DOWN IN A VALLEY IN SCOTLAND’S RUGGED NORTHERN HIGHLANDS LIES A PRICELESS TREASURE. IN A COUNTRY FAMOUS FOR ITS FINE WHISKIES, THE HOUSE OF GLENMORANGIE IS AMONG THE ELITE, KNOWN WORLDWIDE FOR ITS GOLDEN SPIRITS. WE VISITED THE LEGENDARY DISTILLERY IN THIS MYTHICAL LAND.
FROM BARLEY TO WHISKY
Driving the winding road from Inverness to Glenmorangie gives you some sense of the history of northeastern Scotland, near the estuary of Dornoch Firth. At the time of the Roman conquest, the Pict tribes of the region, who painted their bodies with inks and pigments, were already growing barley in the areas they had settled near the Highland hills. Evidence of their presence can still be found in Ross-shire. One of the finest examples is the Hilton of Cadboll stone: the original has been removed to the National Museum of Scotland for safe-keeping, but a beautiful replica stands proudly in a clearing by the sea, on land owned by Glenmorangie. In fact, the distillery’s signet was inspired by the one of the designs on the famous carved rock.
According to legend, it was not until the 15th century that the “uisge beatha” made from local barley began to appear near the Royal Burgh of Tain. Centuries have passed, but the precious liquid, still produced in similar methods, has become the foundation for a regional renaissance.
BIRTH OF A DISTILLERY
In 1843, impressed by the crystal-clear waters of the Tarlogie Springs and the quality of the barley grown in the fertile soil near the River Tain, William Matheson obtained a permit to establish a distillery near the Morangie farm. The peaceful, bucolic environment, and proximity to the farm that had housed a brewery since 1734, inspired Matheson to name his new establishment Glenmorangie, which means “vale of tranquility” in Gaelic.
The mineral-rich water that carves its way through the limestone and sandstone hills was the key ingredient in his product. The original skilled artisans of the day, known as the Sixteen Men of Tain, developed a beautiful, straw-coloured single-malt whisky with complex flavours that quickly became a favourite.
The company, whose huge copper stills are the tallest in Scotland, remains proud of its heritage. Over time, methods have changed and production has been diversified, but Glenmorangie still relies on the expertise of 30 artisans who watch over every stage, from malting to brewing, from fermenting to distilling. “These men and women of Tain are still key people in our production process,” notes Brendan McCarron, Head of Maturing Whisky Stocks.
IT’S ALL IN THE CASK
Every step is important when making a high-quality single-malt whisky, but it’s the maturing in casks that gives a whisky its unique character. The classic Glenmorangie, with its hint of vanilla, spends ten years in casks of American white oak, while Lasanta owes its full-bodied flavour to casks previously used to age bourbon and Pedro Ximirez and Oloroso sherry.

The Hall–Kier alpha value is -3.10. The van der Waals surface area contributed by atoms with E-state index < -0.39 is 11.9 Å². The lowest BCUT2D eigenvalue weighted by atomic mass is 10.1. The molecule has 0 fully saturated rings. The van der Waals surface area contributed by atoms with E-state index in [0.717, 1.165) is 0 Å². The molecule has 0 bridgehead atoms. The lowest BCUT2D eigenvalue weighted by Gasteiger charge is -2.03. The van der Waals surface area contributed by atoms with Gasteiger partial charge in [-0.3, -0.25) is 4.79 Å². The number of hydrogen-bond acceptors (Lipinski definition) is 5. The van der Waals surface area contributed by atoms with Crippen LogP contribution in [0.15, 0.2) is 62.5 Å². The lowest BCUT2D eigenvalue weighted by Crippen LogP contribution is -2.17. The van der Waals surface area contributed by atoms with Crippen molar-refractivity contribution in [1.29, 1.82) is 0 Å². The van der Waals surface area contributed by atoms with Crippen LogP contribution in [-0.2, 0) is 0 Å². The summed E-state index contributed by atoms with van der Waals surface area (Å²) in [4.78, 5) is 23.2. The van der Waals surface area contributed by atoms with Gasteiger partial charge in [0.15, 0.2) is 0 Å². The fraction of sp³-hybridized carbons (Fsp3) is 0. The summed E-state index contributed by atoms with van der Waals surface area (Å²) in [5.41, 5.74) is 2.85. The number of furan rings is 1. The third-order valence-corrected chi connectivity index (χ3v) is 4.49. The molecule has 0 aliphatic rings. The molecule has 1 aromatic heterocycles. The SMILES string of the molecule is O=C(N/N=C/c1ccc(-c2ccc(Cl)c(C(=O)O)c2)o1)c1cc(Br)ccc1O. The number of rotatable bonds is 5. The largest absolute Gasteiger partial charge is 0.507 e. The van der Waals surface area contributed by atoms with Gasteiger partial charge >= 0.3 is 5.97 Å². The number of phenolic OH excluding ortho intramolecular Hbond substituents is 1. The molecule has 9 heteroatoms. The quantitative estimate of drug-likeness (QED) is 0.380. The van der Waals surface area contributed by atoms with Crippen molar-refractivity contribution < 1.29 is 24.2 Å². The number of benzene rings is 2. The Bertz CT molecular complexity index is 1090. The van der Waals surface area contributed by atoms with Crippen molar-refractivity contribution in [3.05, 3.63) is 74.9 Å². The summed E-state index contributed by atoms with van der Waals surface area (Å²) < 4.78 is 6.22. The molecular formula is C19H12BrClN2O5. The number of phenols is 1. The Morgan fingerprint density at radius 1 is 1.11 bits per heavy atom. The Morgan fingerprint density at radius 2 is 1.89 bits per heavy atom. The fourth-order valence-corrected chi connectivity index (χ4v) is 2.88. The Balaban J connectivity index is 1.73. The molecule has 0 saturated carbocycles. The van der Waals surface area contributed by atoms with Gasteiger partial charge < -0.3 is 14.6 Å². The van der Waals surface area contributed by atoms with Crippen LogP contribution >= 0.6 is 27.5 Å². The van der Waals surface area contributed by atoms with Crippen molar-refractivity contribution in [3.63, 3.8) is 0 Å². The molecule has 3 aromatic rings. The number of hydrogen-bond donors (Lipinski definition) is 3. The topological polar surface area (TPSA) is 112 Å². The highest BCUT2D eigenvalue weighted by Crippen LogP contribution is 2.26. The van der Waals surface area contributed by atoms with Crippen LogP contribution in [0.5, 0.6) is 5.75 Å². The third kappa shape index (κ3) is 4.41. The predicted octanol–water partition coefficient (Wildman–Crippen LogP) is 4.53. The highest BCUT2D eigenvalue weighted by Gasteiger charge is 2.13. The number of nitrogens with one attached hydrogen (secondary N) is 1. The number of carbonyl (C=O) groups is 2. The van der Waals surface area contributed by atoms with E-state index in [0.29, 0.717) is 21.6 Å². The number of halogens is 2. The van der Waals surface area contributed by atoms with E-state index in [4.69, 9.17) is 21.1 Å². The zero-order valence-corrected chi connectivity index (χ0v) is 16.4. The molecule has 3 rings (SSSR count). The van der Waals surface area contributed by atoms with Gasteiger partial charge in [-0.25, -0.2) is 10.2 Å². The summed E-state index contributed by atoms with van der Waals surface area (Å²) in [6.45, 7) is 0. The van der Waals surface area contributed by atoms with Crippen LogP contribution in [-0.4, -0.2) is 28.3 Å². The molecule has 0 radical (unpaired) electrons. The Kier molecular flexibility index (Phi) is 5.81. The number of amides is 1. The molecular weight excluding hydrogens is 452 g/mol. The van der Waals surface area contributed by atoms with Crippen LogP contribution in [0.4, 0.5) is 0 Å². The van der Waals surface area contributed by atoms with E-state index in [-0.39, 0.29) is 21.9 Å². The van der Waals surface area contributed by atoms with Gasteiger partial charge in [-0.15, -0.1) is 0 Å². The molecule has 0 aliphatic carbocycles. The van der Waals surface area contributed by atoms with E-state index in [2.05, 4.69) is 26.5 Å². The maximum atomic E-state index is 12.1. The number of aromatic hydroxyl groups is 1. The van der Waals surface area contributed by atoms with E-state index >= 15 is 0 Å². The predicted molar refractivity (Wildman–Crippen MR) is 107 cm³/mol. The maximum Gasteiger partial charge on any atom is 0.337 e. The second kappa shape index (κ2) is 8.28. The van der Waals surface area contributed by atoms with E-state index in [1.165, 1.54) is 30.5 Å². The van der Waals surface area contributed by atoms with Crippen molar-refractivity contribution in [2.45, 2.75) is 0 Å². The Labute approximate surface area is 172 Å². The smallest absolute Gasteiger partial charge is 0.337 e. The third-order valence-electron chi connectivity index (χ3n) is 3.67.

Pride 1974 is the result of years of research and experimentation. Only 503 bottles were produced of this whisky, aged 41 years to create a remarkable balance between the traces of sherry and sweet bourbon. The nose evokes old Madeiras, fine cognacs and chocolate, with a few surprising salty, menthol notes. The mouth is full, round and mildly spiced, while the long finish hints of caramel and sweet brioche. Not all Glenmorangie whiskies are products for connoisseurs; Many are just fine spirits to delight those beginning to enjoy the pleasures of Scotch whisky.
YOU TAKE THE HIGH ROAD…
If you dream of immersing yourself in the history of the Northeast Highlands of Scotland, or visiting a distillery with a rich and famous past, do take the road to Glenmorangie. At the end of a drive bordered by ancient stones stands Glenmorangie House, a charming 17th century country manor, known for its fine cuisine, but also for its Scotch tastings.
Nature lovers will enjoy the wildlife in and around Dornoch Firth, and applaud the return of oysters to the area, which has been preserved by the Marine Conservation Society, in partnership with Glenmorangie. History buffs can follow the story of the Picts, stopping to examine the monoliths found throughout the region, while fans of the Medieval period can draw inspiration from the pilgrimages of King James IV of Scotland (1473-1513) and honour the memory of Saint Duthac by wandering among the ruins of a 13th century sanctuary. Of course, whisky lovers will get a kick out of a guided tour that covers every corner of the Glenmorangie distillery and every stage of whisky production, ending with a dram of one of the finest Scotches around.
The Scottish Highlands are worth visiting just for their picturesque landscapes, the wild beauty of their coastlines, and their rich history. But if Scotch whisky is your passion, and the ultimate reason for a trip to Scotland, then you’ll want to take Brendan McCarron’s advice. With a glass of whisky in hand, follow the path that leads from Glenmorangie House to the sea, and savour a little bottled gold in the last light of the setting sun.